Diabetes education and healthcare for transgender people and homeless individuals will be among the topics being discussed at this year’s Community Nursing Now National Conference.
This year’s online conference is called ‘Community Nursing Futures: Learning for Impact’ and it will have a strong focus on education.
The annual conference is free to the UK’s hard working Community and District Nurses and will feature talks from a range of leading speakers followed by interactive Q&A sessions. Register here now
Event organiser Emily Mayhew said: “We are incredibly grateful to our speakers who are enabling us to offer a wide range of topics for discussion at this year’s conference.
“We feel very privileged that they are going to share their expertise and real-world learning with our audience.
“We’re confident that our attendees will find this year’s conference incredibly useful and will take away a lot of useful advice and information from it.”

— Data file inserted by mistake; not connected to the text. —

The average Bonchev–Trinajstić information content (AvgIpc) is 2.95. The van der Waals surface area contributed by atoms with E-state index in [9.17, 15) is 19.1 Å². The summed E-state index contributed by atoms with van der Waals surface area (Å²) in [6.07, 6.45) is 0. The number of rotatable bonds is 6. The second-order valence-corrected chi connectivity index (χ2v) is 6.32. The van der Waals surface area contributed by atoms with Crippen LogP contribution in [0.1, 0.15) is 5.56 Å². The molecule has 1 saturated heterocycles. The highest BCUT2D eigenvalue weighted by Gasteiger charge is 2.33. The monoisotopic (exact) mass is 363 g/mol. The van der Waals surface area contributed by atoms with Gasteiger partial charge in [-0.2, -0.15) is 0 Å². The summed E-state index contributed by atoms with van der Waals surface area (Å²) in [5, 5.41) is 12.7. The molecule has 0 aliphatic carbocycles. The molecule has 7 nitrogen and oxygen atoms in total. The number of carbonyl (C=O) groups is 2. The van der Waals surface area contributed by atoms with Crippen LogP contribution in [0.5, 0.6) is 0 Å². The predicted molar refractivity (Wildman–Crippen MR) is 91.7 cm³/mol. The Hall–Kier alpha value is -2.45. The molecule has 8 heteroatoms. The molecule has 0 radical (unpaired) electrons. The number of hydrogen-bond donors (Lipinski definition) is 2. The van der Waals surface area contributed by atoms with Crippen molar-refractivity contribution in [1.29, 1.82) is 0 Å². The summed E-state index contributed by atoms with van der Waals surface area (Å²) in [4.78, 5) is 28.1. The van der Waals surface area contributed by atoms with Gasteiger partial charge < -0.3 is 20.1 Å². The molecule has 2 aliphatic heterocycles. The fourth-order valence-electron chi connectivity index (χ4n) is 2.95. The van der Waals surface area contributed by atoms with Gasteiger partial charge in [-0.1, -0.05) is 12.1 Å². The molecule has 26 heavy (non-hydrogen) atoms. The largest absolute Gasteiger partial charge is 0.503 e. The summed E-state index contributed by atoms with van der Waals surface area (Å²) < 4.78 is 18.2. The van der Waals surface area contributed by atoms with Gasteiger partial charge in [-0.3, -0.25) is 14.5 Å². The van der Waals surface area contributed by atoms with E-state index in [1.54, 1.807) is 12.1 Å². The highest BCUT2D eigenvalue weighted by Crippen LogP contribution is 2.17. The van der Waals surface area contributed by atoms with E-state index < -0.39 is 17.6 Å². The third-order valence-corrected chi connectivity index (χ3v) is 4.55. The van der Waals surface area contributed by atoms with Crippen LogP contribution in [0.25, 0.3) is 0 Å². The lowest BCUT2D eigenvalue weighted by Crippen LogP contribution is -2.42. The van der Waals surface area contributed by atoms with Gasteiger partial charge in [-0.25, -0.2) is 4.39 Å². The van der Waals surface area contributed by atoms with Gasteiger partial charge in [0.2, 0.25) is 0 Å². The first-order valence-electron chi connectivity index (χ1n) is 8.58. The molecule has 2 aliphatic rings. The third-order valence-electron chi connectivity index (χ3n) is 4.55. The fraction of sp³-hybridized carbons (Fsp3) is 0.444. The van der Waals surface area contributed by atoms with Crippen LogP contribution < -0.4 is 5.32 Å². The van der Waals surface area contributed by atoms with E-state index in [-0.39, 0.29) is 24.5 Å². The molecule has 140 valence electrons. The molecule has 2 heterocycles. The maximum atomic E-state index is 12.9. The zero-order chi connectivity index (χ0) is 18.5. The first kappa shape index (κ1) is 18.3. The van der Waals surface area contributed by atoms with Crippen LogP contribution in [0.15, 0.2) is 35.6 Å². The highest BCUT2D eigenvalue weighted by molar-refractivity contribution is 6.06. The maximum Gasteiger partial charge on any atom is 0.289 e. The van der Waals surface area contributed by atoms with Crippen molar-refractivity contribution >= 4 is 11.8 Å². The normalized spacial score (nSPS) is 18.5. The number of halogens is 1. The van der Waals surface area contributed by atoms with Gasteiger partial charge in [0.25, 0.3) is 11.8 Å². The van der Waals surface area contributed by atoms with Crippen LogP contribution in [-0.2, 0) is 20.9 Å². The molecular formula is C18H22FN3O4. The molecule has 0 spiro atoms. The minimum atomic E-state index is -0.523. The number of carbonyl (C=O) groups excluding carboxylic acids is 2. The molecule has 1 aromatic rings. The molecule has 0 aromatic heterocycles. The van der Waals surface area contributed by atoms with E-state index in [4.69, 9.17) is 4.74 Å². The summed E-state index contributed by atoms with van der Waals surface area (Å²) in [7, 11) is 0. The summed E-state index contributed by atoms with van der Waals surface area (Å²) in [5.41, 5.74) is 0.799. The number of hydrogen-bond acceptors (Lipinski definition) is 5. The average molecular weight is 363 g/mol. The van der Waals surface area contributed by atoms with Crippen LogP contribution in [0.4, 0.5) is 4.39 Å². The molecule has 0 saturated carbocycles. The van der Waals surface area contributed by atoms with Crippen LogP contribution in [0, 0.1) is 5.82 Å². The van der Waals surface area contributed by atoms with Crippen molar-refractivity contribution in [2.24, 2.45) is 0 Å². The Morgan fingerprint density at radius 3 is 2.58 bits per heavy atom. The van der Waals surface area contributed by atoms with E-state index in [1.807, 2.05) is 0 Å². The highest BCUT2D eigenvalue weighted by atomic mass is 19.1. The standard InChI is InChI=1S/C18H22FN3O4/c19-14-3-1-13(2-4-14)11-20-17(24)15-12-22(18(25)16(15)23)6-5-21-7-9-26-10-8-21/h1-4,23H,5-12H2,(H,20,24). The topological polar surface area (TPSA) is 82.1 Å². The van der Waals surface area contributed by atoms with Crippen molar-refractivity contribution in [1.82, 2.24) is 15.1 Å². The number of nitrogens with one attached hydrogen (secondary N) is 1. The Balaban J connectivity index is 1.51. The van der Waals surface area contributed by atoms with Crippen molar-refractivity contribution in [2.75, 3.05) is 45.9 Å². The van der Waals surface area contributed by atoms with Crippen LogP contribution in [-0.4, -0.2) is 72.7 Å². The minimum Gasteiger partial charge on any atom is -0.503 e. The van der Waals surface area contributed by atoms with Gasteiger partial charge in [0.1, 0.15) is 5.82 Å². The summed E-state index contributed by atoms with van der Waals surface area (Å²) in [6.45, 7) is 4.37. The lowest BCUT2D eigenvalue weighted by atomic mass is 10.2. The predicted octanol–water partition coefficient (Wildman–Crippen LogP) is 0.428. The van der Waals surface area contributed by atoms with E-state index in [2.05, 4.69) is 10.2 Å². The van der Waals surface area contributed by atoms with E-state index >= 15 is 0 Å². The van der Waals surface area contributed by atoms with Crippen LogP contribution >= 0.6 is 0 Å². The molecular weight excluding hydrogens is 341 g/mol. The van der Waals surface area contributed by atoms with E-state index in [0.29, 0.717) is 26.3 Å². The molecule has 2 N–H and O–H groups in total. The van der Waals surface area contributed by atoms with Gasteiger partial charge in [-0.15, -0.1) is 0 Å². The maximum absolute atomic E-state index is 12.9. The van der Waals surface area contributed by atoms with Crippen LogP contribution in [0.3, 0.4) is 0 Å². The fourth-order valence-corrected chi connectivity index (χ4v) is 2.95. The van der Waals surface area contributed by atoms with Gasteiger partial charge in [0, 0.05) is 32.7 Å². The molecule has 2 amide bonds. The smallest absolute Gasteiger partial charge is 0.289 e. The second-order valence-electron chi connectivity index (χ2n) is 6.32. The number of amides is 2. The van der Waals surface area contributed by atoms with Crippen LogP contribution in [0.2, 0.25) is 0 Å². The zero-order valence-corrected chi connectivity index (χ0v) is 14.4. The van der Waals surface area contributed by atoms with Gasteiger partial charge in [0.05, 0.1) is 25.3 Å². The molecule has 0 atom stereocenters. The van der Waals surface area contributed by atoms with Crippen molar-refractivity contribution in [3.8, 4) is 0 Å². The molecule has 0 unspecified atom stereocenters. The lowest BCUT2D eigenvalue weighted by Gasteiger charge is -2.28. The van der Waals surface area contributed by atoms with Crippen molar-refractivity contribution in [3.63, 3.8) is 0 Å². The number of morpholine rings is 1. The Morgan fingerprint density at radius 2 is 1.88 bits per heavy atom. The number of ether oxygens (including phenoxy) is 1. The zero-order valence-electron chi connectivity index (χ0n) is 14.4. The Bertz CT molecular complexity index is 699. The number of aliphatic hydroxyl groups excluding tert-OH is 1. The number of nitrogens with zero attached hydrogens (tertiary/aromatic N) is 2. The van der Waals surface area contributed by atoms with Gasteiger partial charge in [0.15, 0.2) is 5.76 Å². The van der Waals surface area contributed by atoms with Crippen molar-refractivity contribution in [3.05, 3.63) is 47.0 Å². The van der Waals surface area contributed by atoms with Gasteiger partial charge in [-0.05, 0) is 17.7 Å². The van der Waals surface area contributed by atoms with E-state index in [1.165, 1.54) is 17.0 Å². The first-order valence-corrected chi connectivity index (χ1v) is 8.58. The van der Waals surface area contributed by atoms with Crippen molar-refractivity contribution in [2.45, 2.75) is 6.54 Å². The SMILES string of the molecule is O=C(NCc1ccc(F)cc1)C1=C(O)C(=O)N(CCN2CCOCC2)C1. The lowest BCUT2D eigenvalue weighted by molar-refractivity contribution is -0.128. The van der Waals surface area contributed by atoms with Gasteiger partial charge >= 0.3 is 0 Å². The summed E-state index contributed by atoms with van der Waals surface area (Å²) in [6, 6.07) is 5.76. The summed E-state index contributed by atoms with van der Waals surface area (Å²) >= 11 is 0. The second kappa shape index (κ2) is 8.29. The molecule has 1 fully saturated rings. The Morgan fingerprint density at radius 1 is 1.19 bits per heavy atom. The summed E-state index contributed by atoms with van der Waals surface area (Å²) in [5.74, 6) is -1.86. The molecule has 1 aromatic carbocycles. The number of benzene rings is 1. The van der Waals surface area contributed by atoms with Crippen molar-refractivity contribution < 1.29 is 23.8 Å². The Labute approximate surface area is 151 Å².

This year’s conference is CPD accredited and will be chaired by Debbie Hicks who has an impressive reputation in the world of diabetes nursing.
Debbie has been involved in various national groups, including as the Chair of the Diabetes Nursing Strategy Group and she was Chair of the National Nurse Consultant Group from 2012 to 2014.
Debbie has published over 140 papers in the UK, Italy, France and the United States, with seventy as first author, since she began in diabetes nursing in 1990. She was a member of the editorial board of the Journal of Diabetes Nursing since it was first published in 1996 and was the Editor-in-Chief from July 2007 to November 2017. Debbie is currently a member of the editorial board of The Diabetes Times.